Sun, Mar 07, 2004 - Page 9 News List

How gene science can save the world's poor

By Dick Taverne  /  THE OBSERVER , LONDON


Many green activists oppose genetically modified (GM) crops on principle. It is difficult to understand what the principle is, since they do not campaign against the production of drugs by genetic modification. Yet the same technique is used to transfer a gene from one species to another to make human insulin for people with diabetes, for instance, as to modify a GM crop.

By what principle is it right to make better drugs to protect us from disease, but not to modify plants to make them resistant to insect pests? Why is there such a violent reaction against the genetic modification of plants?

The strongest argument in favor of developing GM crops is the contribution they can make to reducing world poverty, hunger and disease. As the UK's Nuffield Council on Bioethics, an independent body of experts and lay representatives, declared in 1999: "The moral imperative for making GM crops readily and economically available to developing countries who want them is compelling."

The council's recent update of its report confirmed this view. No one argues that all problems can be solved by the wave of a magic GM wand. The question is: can GM crops help? On the evidence we have, it seems they can.

Most new technologies take root slowly and take time to prove their worth. What is remarkable about the application of GM technology to plants is how quickly it has been adopted and how much benefit it has already shown in poorer parts of the world.

Last year GM crops were cultivated over 70 million hectares in 18 countries, covering more than twice the area of Britain. Nearly 5 million small farmers in China, India, South Africa, Brazil and Mexico now grow cotton genetically modified to protect it against the boll weevil. In China, this saves farmers as much as US$500 a hectare, mainly through a 60 percent to 80 percent reduction in the use of pesticides. In Kwazulu, 92 percent of cotton farmers, mainly women, now grow GM cotton and some have seen their income nearly double, mainly because savings on pesticides greatly exceed the extra cost of the seeds. In India, when an infestation of pink bollworm devastated the cotton harvest, except where farmers had (illegally) planted GM cotton, farmers marched on Delhi demanding that GM cotton be licensed, which it was in 2002.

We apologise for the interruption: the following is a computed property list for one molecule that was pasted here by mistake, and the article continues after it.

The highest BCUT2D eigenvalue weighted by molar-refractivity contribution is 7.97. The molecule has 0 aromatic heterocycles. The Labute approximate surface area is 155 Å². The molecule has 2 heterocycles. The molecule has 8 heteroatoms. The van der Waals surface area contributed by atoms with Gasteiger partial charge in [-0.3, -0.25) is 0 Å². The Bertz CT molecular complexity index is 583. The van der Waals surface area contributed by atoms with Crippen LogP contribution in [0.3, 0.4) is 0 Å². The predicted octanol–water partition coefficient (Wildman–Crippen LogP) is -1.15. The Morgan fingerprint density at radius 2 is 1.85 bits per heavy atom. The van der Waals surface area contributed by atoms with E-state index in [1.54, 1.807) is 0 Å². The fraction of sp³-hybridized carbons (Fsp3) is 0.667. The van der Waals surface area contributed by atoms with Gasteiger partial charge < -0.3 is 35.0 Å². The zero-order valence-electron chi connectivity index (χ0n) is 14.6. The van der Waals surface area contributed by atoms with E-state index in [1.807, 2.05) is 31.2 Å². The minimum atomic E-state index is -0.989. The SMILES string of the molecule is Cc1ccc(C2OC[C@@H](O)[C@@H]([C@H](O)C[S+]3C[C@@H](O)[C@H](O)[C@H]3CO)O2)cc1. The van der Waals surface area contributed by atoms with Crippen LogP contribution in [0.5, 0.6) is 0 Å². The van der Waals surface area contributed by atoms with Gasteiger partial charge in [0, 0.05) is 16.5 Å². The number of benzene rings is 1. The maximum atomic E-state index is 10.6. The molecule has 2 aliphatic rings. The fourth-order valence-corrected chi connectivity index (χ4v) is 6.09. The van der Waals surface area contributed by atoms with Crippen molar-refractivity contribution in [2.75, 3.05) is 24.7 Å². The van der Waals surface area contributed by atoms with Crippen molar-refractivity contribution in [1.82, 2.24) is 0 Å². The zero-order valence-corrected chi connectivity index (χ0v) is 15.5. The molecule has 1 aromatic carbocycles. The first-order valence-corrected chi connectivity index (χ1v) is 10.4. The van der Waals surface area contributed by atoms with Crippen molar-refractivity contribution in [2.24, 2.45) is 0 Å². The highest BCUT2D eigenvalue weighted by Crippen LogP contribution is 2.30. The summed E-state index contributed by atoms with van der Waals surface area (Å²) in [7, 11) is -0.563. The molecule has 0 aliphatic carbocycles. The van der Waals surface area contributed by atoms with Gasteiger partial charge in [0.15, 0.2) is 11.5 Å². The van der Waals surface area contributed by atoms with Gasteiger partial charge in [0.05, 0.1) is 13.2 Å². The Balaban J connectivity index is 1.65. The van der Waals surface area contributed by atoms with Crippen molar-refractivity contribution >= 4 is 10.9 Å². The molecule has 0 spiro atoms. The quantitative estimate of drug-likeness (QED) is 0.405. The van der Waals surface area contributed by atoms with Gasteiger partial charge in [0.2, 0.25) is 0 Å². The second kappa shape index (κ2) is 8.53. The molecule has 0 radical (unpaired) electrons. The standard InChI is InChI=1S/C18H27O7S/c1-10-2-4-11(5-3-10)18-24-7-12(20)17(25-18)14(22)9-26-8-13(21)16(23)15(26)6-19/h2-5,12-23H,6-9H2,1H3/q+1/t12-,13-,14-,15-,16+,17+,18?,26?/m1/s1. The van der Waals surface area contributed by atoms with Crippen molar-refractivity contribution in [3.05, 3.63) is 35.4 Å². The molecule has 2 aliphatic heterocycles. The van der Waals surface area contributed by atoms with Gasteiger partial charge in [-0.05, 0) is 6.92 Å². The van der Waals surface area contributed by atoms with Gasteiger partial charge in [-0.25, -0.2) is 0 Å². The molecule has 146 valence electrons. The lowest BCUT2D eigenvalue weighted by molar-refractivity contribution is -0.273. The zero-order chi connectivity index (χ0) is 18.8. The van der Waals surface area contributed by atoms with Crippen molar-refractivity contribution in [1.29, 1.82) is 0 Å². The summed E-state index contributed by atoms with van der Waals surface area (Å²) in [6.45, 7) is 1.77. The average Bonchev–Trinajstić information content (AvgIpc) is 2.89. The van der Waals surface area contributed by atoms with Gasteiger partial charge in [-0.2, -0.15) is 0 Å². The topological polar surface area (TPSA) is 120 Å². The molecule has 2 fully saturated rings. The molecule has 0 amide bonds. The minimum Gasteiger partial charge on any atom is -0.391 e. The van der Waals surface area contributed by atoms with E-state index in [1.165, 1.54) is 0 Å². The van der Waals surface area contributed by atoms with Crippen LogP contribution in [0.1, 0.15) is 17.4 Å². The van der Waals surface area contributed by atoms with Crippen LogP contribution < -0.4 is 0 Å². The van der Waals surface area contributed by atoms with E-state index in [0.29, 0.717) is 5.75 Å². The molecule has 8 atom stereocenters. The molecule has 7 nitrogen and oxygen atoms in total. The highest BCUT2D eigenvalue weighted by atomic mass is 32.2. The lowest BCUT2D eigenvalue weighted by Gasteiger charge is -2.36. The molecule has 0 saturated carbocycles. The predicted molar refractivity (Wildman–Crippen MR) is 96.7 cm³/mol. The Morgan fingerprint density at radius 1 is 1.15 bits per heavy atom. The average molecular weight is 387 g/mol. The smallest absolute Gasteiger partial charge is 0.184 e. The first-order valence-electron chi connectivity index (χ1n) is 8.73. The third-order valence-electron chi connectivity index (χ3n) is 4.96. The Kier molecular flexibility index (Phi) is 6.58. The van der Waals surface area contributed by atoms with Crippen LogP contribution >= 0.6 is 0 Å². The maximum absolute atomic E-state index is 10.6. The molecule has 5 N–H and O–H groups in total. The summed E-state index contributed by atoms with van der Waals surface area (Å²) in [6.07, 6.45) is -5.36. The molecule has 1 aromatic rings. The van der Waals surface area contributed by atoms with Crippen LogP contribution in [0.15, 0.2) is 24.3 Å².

The story of cotton shows actual financial benefit, here and now, mainly to small farmers in the developing world, contrary to the allegation frequently made by some non-governmental organizations (NGOs) that agricultural biotechnology only promotes industrial farming. But the greatest contribution of GM technology is to come. China spends over US$100m a year on plant science and has developed 141 different types of GM crops, 65 of which are already in field trials. In India, too, biotechnology flourishes. Most research is on staple crops grown by ordinary farmers. A transgenic tomato has been modified to thrive on salty water and eventually salt-resistant crops can be cultivated in large tracts of land now infertile.

Research on GM plants will bring particular benefits to health. Some have already been achieved through the reduced use of pesticides. In South Africa, cases of burns and sickness from agricultural chemicals have fallen from 150 to a dozen a year because GM cotton is sprayed only twice a season instead of more than eight times.

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